The demo may be short, but the experience incredible. You can feel the ground trembling under the robot’s every step and immerse yourself in the entire experience as your co-pilot is being pulled through the cockpit.
#2 The STEM System
The STEM system, developed by Sixense Entertainment provides the ultimate experience for gamers who want to engage in a life-or-death battle with dual lighstabers and other weapons that require point-on precision. STEM is actually a collection of wireless motion-tracking devices which can accurately determine the position, orientation and position of a player within the three-dimensional space.
Connect the STEM system to an Oculus Rift headset and prepare to be shocked at just how effectively the movement tracking system operates. Brandin Tyrrel of IGN was lucky enough to test the system in a Jedi fight simulation. According to him, moving the blades and deflecting incoming shots felt extremely natural.
“The relationship between my eyes and my muscles was as close to one-to-one as I’ve ever experienced in virtual reality.” Source: IGN
Several years from now, when the gaming community will truly begin to open up towards virtual reality it may be possible to slay dragons with sword and shield only or duel your friends. Sky is the limit when it comes to simulated worlds and gaming, and if the STEM system is any indicator, it appears that the future is closer than we might have thought.
#3 CCP Virtual Reality Gaming with Kinects
Microsoft and CCP have truly managed to push the boundaries of virtual reality gaming. Imagine that you’re putting your real head through a virtual door and listening to an engine purr. You can see all the controls and listen to their soft beeps. You’re not using any controller or pushing any buttons.
Take your headset off and you are back to the real world. That’s what Microsoft Kinect’s can do. CCP, a seven person Atlanta team, is experimenting with virtual reality. Although it isn’t trying to create a game it is testing the limitations of the software in order to improve the quality of VR gaming. It all started with the first Kinect which was, sadly, pretty heinous and slow.
In their early experiments they could see the furniture in the room, and even avoid kicking cats that may be wandering around the apartment or lab. It was a way to interact in VR without holding a controller, and the ability to make out your environment and those around you made it much safer than other solutions. Source: Polygon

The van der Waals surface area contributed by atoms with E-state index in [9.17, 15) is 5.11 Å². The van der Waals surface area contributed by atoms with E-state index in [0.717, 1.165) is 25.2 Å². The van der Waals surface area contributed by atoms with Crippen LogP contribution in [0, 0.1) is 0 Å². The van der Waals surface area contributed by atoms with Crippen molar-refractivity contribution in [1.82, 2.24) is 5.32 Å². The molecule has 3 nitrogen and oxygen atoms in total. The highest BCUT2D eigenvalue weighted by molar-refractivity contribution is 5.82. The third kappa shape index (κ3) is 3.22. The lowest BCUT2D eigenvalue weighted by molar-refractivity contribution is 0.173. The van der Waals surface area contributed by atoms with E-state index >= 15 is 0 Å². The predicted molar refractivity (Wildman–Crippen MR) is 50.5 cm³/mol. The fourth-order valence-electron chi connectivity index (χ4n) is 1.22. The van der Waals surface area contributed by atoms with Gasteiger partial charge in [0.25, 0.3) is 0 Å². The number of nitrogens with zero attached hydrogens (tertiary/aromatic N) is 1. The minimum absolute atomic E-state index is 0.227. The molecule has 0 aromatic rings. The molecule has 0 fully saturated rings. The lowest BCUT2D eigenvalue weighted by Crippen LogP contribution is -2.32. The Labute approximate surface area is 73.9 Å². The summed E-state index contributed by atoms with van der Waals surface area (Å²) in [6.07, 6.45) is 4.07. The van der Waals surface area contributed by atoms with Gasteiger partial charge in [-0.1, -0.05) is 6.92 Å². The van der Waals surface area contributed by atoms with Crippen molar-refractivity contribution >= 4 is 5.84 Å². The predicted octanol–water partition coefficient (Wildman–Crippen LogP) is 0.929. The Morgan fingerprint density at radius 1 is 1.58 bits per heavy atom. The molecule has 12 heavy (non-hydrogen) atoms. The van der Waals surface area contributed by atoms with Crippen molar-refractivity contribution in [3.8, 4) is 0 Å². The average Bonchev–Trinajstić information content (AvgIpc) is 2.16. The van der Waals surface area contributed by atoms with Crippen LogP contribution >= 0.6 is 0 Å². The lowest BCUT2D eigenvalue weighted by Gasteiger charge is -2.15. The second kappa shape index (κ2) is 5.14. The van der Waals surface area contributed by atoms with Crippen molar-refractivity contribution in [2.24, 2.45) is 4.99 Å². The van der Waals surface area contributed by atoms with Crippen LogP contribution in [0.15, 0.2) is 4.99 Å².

Then came the Kinect 2 which solved most issues and worked supperbly as a virtual reality device. Until now, many developers have dismissed it due to errors, but CCP has proved them wrong. This immersive universe has briliant graphics and great reaction time. However, the team is working with off-the-shelf products in order to discover how virtual reality will be 10 years from now. In order to do this they are using Development ki 2s and Kinects. Their ultimate goal is to make virtual reality feel more real, more social and to resolve motion-sickness and lag problems. Just imagine that 10 years from now you might be staring death int the face in your favorite MMORPG game with this type of technology.
Have you ever wondered what it would be like to destroy things only by looking at them? With FOVE’s eye tracking head mount display demo you can do just that. The software uses eye tracking and orientation sensing technology to help you destroy things. In the demo you are a protector of a futuristic city.
Shortly after logging you will see multiple drones hovering in the distance. Once your gaze interlocks one of them it will burst into a cloud of debris. As terrifying as it may seem, the ultimate game of virtual destruction comes with a set of advantages that can further the power of artificial intelligence through
“anticipating attack, participating in psychological warfare and making realistic eye contact”
and also help people with disabilities communicate with their eyes.
#5 CAVE – Fully Immersive VR
CAVE -which stands for computer automatic virtual environment- is the name given to virtual environments in which people become fully immersed. Typical CAVE setups include rear and down projection walls/floors, tracking sensors, sound/music, speakers in different angles and videos.
In order to enter this 3D universe the user must put on a pair of virtual reality glasses or HMD (head mounted display). The images displayed by computers and motion capture systems also record the user’s actions and convert them into a series of new images. We were talking about telepresence early one.